How to check what’s bothering your Slave
Your best place to see where something’s gone wrong is the MySQL log. On CentOS and many other Linux distributions that’s in /var/log/mysqld.log and you can check the last 10 lines with
Not the easiest thing to read, but you get the basic idea of what the problem is.
Slave can’t login to the Master
Any issues pertaining to log data not being read, or connections not being possible are most certainly due to login problems.
See if you yourself can login to your Master as the replication user if you’ve set one up. Log in like this:
mysql -h domain+or+ip -u replicationuser -p
If this isn’t possible then you need to look at your credentials on the Master. Perhaps the replication password is wrong, perhaps the user doesn’t have the “replication slave” privilege, or is not allowed to connect from your host.
You can always change your slave to use your root user momentarily to see if connections in general are possible. Note that this is not meant as a long term solution.
Master and Slave are out of sync
If you CAN login and your Slave still throws up errors then it’s usually because the Slave is trying to execute a command from the Master log and fails. For example, he may try to delete a database that doesn’t exist. Such things can happen if you’ve (accidentally) changed data on the Slave. That’s a big no-no.
It’s “read only”, all else is just a replica of the Master. Even though you can introduce new data onto the Slave, changing data that has been replicated from the Master will cause problems.
Sync problems can also occur when you didn’t restart MySQL on the Slave just after the big data import.
Lucky for us this is not a biggie though: simply stop the Slave, restart MySQL and give the your Slave the Master Log Coordinates manually (that’s why it’s handy to make a note of those).
You do it like this, obviously replacing the values with your own:
stop slave; change master to MASTER_LOG_FILE = 'mysql-bin.000037', MASTER_LOG_POS = 14462; start slave;
Corrupt Data on the Slave
Sometimes tables or databases can get corrupt when they’re not properly closed. These things can happen on the Master – and as a result find their way onto the Slave, or something bad can happen on the Slave.
In either case, the Slave may not be able to process a statement and as a result will also stop and complain in his log.
To overcome this, you have two options:
- skip the bad statement and carry on
- repairing the corrupt tables and carry on
Let’s discuss how to tackle both.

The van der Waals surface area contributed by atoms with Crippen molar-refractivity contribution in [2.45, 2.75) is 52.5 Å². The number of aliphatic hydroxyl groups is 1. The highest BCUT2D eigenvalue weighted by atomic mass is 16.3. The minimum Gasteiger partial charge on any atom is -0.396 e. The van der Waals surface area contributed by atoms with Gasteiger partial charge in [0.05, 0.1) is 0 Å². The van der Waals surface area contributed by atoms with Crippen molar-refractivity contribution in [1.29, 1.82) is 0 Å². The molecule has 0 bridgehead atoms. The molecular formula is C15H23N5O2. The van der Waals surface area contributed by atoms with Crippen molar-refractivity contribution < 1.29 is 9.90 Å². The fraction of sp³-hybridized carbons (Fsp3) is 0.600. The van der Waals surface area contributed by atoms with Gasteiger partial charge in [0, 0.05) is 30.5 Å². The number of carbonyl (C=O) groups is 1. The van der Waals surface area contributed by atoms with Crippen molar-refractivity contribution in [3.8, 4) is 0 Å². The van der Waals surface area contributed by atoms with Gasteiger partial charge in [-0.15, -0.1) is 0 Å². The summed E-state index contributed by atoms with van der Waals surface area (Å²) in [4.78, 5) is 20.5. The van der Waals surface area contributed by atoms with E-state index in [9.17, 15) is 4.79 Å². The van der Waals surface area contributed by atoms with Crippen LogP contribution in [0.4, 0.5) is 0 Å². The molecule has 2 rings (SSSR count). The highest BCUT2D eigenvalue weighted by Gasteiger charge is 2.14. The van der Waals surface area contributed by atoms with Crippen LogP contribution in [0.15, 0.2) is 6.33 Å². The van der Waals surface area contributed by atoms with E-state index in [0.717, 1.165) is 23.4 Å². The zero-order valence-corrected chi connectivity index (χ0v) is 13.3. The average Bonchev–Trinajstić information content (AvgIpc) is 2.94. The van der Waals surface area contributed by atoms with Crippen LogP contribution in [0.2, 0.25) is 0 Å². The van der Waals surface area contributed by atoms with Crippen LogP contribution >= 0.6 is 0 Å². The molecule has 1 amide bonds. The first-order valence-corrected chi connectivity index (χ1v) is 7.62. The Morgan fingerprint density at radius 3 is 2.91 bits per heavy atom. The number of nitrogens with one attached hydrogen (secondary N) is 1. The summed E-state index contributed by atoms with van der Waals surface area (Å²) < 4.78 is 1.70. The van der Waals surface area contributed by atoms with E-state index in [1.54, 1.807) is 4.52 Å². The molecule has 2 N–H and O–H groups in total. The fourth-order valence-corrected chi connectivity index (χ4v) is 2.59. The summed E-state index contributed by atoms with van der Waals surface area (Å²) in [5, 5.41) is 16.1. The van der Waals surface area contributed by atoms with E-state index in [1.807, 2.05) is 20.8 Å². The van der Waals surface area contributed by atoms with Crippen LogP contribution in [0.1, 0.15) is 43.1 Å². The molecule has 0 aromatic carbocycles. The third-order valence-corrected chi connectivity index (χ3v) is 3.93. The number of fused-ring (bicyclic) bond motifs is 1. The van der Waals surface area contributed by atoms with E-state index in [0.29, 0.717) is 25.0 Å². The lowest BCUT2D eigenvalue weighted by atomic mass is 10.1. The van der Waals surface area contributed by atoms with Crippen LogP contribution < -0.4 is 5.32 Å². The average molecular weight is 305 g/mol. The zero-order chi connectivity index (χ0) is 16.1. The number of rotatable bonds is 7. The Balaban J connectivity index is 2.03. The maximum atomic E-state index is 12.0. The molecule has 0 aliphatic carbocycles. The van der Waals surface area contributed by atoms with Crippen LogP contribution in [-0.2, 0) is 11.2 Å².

Skip a Statement or two (not recommended)
This is the quick and dirty way of making the Slave ignore one (or several) Master log statements. This is not a problem if we’re dealing with disposable or temporary data – but it is a problem if you’re not (and frankly, who can really tell).
Be aware that skipping statements on the Slave will cause data inconsistencies – if these are noticeable or not depends entirely on your data and applications.
Here’s how you tell the Slave to skip the next 1 statement:
stop slave; set global sql_slave_skip_counter = 1; start slave;
You can skip as many events as you like by increasing the value. Once the Slave is running again, go back to the log and see if processing goes well. Use this approach with extreme caution!
There’s an interesting little script here by Vito Botta on how to do this automatically.
Repairing your Tables and Databases
Ignoring a problem and hoping it doesn’t bite you later is never a good idea – repairing what’s broken on the other hand sounds like a good plan.
You can repair single tables or databases with the “repair table” and “repair database” commands respectively – but what happens when you have hundreds of databases containing several thousand tables? You’d sit there all night issuing commands.
Lucky for us there’s a handy tool that does it for us:
- mysqlcheck – check it out in the MySQL Manual.
From the OS command prompt, issue this:
mysqlcheck -p -A --auto-repair
This can take some time, but it will check and repair every table in every database you have. You can even perform this on a live server without taking it offline, how cool is that.
Once done, start your Slave again, give it some time to catch up and will hopefully resume its replication duties.
If none of the above works for you, then you can really only do one thing: lock your master again, take a new snapshot and re-import it to the Slave.
Ref : wpguru . co . uk